CONCLUSIONS: The findings constitute additional evidence that maternal alcohol drinking during pregnancy may be involved in AML, and that paternal smoking before pregnancy may be a risk factor for CL. The role of maternal coffee drinking in CL remains unclear and should be investigated further in consortium analyses and in large birth cohort studies with exposure assessment more contemporaneous with the exposure, before the occurrence of the disease.

The post L Orsi et al, 2015. Parental smoking, maternal alcohol, coffee and tea consumption during pregnancy, and childhood acute leukemia: the ESTELLE study. Cancer Causes and Control, published online ahead of print. appeared first on Coffee and Health.

First Global Study on Climate Change and Arabica Predicts ‘Severe Losses’

Arabica coffees will have to be grown at higher elevations in almost all the world’s producing regions to survive the projected effects of climate change by 2050, according to a the first global study of its kind, which is being made public by the International Center for Tropical Agriculture (CIAT). Researchers suggest severe losses in global arabica production are imminent if coffee growing doesn’t […]

F Zimmermann-Viehoff et al, 2015. Short-term effects of espresso coffee on heart rate variability and blood pressure in habitual and non-habitual coffee consumers: a randomized crossover trial, Nutritional Neurosciences, published online ahead of print.

ABSTRACT

Objective: Coffee is one of the most widely consumed beverages worldwide. Aim of this study was to investigate short-term effects of espresso coffee on heart rate variability (HRV), a marker of vagal activity, in healthy habitual and non-habitual coffee consumers.
Methods: Seventy-seven healthy subjects (38 habitual and 39 non-habitual coffee consumers, 74% women, mean age 26.97 ± 6.88 years) took part in three laboratory sessions in a randomized order. In condition 1, subjects consumed espresso; in condition 2, subjects consumed decaffeinated espresso; and in condition 3, subjects consumed warm water. HRV and blood pressure were assessed at rest before and after ingestion of the respective beverage.
Results: HRV was significantly increased after consumption of caffeinated espresso, decaffeinated espresso, or water, indicating increased vagal activity in the course of the experiments. In the habitual coffee consumers, the increase in vagally mediated HRV was significantly lower after consumption of decaffeinated espresso compared to caffeinated espresso. Increases of systolic blood pressure were only found in the non-habitual consumers.
Conclusion: We found no evidence for specific short-term effects of caffeinated espresso on vagal activity in healthy subjects. Instead, consumption of decaffeinated espresso inhibited vagal activity in habitual consumers. This may be explained by an attempt of the organism to establish a sympathovagal equilibrium comparable to that after caffeine consumption. In the absence of caffeine-induced sympathetic activation, this may have been achieved by relative vagal withdrawal.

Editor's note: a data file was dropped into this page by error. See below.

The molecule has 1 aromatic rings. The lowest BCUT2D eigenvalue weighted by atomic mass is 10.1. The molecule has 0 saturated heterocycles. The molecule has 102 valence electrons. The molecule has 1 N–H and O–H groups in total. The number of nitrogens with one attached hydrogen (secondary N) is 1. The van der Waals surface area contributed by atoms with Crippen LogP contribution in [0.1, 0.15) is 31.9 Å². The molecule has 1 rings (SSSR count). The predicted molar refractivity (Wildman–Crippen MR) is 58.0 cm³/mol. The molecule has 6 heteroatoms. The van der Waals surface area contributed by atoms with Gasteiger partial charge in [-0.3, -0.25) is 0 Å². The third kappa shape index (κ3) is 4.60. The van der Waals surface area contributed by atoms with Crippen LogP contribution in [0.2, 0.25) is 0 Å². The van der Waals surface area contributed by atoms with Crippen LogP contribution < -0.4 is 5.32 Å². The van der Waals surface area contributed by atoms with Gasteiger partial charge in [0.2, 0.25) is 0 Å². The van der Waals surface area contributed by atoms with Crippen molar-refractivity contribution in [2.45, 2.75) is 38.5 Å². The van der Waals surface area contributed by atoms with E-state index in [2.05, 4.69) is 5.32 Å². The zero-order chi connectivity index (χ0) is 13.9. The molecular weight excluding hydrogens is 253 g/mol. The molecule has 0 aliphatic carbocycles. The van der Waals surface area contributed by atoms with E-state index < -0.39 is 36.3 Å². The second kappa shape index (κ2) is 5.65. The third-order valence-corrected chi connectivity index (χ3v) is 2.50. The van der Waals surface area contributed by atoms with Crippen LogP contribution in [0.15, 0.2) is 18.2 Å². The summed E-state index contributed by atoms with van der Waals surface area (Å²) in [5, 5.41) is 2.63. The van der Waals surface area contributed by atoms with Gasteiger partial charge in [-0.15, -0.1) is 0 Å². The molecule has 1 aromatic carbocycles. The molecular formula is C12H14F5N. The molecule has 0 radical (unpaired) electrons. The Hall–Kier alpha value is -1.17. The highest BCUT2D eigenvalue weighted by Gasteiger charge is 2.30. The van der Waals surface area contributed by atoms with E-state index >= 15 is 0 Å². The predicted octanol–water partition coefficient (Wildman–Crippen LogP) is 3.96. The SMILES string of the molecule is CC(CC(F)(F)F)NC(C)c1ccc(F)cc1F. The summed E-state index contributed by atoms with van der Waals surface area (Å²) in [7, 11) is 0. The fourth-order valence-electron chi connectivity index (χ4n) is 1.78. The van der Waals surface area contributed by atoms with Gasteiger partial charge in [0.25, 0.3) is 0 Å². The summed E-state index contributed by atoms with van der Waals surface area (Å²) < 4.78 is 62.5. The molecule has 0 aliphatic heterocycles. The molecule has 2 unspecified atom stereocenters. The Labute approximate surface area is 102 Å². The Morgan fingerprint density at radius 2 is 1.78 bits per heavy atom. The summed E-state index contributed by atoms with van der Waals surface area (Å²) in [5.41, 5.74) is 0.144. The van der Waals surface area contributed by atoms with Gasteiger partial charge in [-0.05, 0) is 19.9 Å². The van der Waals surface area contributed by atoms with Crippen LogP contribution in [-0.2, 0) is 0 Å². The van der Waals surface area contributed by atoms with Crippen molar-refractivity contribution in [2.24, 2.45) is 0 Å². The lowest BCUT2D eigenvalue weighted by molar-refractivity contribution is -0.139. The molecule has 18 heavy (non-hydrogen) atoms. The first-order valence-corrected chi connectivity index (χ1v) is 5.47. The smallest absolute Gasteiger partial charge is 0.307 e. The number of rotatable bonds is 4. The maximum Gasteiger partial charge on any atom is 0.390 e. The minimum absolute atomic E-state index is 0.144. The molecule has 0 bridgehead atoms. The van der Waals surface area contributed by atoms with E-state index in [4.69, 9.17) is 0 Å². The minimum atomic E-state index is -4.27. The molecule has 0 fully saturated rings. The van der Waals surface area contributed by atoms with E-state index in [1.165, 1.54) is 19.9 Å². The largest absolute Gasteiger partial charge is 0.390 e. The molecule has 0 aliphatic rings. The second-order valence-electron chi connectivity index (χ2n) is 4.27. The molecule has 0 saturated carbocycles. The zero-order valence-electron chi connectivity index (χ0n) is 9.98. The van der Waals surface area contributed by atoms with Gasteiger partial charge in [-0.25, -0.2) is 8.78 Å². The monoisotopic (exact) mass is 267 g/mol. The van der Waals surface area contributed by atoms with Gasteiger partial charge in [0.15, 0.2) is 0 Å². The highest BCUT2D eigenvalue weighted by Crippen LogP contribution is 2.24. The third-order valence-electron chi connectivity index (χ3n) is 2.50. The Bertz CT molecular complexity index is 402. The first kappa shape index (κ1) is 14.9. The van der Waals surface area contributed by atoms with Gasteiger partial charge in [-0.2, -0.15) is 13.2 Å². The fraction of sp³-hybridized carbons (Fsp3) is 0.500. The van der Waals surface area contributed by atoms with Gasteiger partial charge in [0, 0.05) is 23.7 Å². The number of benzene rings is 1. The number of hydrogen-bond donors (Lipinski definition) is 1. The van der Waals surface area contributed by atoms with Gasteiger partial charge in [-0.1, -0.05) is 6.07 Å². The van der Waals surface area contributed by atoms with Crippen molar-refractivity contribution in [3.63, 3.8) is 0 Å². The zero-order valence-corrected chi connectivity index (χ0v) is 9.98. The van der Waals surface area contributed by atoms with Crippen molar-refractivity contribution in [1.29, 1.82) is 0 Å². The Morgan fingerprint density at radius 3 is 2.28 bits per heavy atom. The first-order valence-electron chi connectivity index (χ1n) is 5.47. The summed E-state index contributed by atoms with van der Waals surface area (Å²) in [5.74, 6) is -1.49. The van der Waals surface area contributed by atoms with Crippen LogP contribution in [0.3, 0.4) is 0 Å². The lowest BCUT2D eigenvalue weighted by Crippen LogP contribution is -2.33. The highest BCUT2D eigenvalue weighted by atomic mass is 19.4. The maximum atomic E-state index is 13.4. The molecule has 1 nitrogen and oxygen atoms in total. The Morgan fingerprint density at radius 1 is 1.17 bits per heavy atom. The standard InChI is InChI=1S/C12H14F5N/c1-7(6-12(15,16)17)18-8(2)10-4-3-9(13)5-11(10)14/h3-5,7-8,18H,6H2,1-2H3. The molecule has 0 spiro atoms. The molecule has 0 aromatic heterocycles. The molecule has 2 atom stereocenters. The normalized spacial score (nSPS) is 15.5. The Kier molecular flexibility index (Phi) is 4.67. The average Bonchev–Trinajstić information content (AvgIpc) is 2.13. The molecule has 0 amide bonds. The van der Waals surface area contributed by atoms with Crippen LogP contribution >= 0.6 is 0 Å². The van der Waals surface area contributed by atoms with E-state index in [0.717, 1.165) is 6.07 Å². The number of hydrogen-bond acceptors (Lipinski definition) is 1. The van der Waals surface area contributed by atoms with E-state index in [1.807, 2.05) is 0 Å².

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Now Roasting in South Philadelphia’s Point Breeze: Other Animal

Diverging slightly from a career in restaurants and foodservice, Daniel Westiner has created his own small-batch commercial roasting operation, Other Animal Coffee Roasters, in South Philadelphia’s Point Breeze neighborhood. The roastery concept has been developing in Westiner’s mind for a period of years, forming in earnest after Westiner managed the opening of Talula’s Daily, an upscale, food-focused cafe concept spun off from the farm-to-table […]

K A Hahn et al, 2015. Caffeine and Caffeinated Beverage Consumption and Risk of Spontaneous Abortion, Human Reproduction, published online ahead of print.

ABSTRACT:

STUDY QUESTION: Is caffeine and caffeinated beverage consumption associated with the risk of spontaneous abortion (SAB)?

SUMMARY ANSWER: While preconceptional caffeine consumption was not materially associated with an increased risk of SAB, consumption during early pregnancy was associated with a small increased risk of SAB, although the relation was not linear.

WHAT IS KNOWN ALREADY: Caffeine has been hypothesized as a risk factor for SAB since the 1980s; however, results from previous studies have been conflicting.

STUDY DESIGN, SIZE, DURATION: This prospective cohort study included 5132 Danish women planning pregnancy and enrolled from 2007 to 2010.

PARTICIPANTS/MATERIALS, SETTING, METHODS: Participants were women who conceived after entry into the Snart-Gravid cohort and who were aged 18-40, in a stable relationship with a male partner, and did not use fertility treatments to conceive. Women reported their daily caffeine and caffeinated beverage consumption on questionnaires before conception and during early pregnancy. All exposure measurements were prospective with respect to outcome ascertainment. We estimated hazard ratios (HRs) of SAB for categories of caffeine consumption in milligrams (mg) per day and the corresponding 95% confidence intervals (CIs) using Cox proportional hazards regression models with gestational weeks as the time scale.

MAIN RESULTS AND THE ROLE OF CHANCE: There were 732 women (14.3%) who were identified as having a SAB. In the preconceptional period, caffeine consumption was not materially associated with SAB risk (HR comparing ≥300 with <100 mg/day: 1.09; 95% CI: 0.89, 1.33). In early pregnancy, the HRs for 100-199, 200-299 and ≥300 mg/day of caffeine consumption were 1.62 (95% CI: 1.19, 2.22), 1.48 (95% CI: 1.03, 2.13) and 1.23 (95% CI: 0.61, 2.46), respectively, compared with that for <100 mg/day.

LIMITATIONS, REASONS FOR CAUTION: The observed results may be affected by non-differential exposure misclassification, reverse causation and residual confounding.

WIDER IMPLICATIONS OF THE FINDINGS: This is the largest study to date of prospectively measured, preconception caffeine consumption and risk of SAB. We were able to reduce the likelihood of differential left truncation bias and recall bias present in other analyses.